Michigan's no-fault law combines comprehensive personal injury protection benefits with the most effective limitation on tort liability of any no-fault law in the nation. A recent study of 46,000 countrywide claims closed in 1987 indicated that only 12 percent of bodily injury related claims in Michigan would be likely to satisfy the threshold for tort liability. [59] While double the 6 percent figure obtained in a comparable study of claims closed in 1977, the percentage for Michigan was still well below the average of 39 percent for all states with no-fault and the percentages for New York (29 percent) and Florida (33 percent), the other two states with verbal thresholds. Studies also suggest that overall premiums for bodily injury related coverages in Michigan are significantly lower than would have been the case if no-fault had not been adopted. [60]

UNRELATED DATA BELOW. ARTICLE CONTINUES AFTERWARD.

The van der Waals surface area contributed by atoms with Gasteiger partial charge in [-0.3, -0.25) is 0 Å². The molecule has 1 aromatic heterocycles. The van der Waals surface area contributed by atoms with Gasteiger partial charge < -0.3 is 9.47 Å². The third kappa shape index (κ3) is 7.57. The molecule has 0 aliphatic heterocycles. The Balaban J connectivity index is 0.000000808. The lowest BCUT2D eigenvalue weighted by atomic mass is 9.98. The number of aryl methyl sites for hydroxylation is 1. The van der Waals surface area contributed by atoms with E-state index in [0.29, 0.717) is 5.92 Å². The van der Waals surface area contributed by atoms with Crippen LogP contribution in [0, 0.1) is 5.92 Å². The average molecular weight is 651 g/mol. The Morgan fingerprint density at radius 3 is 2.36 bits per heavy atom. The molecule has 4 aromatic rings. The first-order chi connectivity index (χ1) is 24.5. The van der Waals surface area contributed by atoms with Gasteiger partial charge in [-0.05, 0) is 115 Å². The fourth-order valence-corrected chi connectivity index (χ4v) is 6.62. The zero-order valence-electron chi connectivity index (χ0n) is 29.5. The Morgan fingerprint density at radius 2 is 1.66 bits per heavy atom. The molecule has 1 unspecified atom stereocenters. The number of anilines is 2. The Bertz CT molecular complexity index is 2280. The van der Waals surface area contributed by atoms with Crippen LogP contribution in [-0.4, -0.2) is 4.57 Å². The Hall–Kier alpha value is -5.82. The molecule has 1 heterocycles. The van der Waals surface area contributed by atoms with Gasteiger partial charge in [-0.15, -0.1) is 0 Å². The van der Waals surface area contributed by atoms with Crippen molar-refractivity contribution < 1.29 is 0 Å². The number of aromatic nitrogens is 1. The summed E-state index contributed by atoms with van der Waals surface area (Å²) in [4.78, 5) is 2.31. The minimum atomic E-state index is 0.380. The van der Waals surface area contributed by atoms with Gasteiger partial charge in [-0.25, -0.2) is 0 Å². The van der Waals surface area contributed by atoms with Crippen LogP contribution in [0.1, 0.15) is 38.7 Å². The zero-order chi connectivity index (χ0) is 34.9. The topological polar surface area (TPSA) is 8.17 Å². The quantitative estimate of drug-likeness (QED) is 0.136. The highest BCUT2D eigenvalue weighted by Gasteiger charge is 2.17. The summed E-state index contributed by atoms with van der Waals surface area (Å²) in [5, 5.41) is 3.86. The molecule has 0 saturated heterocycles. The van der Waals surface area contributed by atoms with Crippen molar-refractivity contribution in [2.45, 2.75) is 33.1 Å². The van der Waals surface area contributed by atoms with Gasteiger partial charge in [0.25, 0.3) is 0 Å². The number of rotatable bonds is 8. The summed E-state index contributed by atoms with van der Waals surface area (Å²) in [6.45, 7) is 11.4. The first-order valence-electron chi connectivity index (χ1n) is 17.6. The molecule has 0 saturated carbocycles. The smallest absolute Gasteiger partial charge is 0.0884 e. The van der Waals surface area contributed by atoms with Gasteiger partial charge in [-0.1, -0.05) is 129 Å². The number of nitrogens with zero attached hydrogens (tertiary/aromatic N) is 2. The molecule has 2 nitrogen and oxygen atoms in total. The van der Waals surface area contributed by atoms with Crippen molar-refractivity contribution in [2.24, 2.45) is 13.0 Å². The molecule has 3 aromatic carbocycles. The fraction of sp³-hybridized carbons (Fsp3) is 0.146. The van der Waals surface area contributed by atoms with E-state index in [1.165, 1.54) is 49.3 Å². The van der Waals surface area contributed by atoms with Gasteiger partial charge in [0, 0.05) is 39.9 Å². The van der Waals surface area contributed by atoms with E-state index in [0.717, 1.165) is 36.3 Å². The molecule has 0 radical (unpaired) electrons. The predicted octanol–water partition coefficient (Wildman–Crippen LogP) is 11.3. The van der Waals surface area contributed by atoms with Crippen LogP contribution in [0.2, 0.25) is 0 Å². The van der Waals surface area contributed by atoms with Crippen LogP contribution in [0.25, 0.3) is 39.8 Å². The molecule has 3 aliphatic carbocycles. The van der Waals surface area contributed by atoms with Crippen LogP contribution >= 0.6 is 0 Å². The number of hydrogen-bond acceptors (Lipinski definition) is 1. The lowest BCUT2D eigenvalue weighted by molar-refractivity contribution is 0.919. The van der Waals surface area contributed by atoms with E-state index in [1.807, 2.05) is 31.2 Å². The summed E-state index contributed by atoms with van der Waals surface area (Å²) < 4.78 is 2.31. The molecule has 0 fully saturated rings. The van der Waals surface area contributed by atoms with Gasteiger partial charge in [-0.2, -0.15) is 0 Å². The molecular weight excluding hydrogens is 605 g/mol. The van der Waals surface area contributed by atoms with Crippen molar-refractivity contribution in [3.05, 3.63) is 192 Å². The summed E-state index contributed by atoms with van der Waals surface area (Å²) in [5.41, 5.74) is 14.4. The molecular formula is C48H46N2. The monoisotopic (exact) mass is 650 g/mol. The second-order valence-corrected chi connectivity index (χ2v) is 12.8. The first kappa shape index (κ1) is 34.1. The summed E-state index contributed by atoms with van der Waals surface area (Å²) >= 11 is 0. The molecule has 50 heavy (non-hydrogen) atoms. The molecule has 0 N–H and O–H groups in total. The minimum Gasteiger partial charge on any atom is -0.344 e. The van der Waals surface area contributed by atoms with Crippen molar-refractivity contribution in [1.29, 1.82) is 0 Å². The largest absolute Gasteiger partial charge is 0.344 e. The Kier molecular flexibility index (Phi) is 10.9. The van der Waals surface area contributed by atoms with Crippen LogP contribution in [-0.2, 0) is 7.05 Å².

Despite the overall success of the law, there exist a number of ways in which the no-fault system could be improved to benefit Policyholders and to mitigate auto insurance affordability problems. Personal injury protection costs have increased rapidly in recent years, and the effectiveness of law's threshold for tort liability for noneconomic loss has been eroded by judicial interpretation. [61]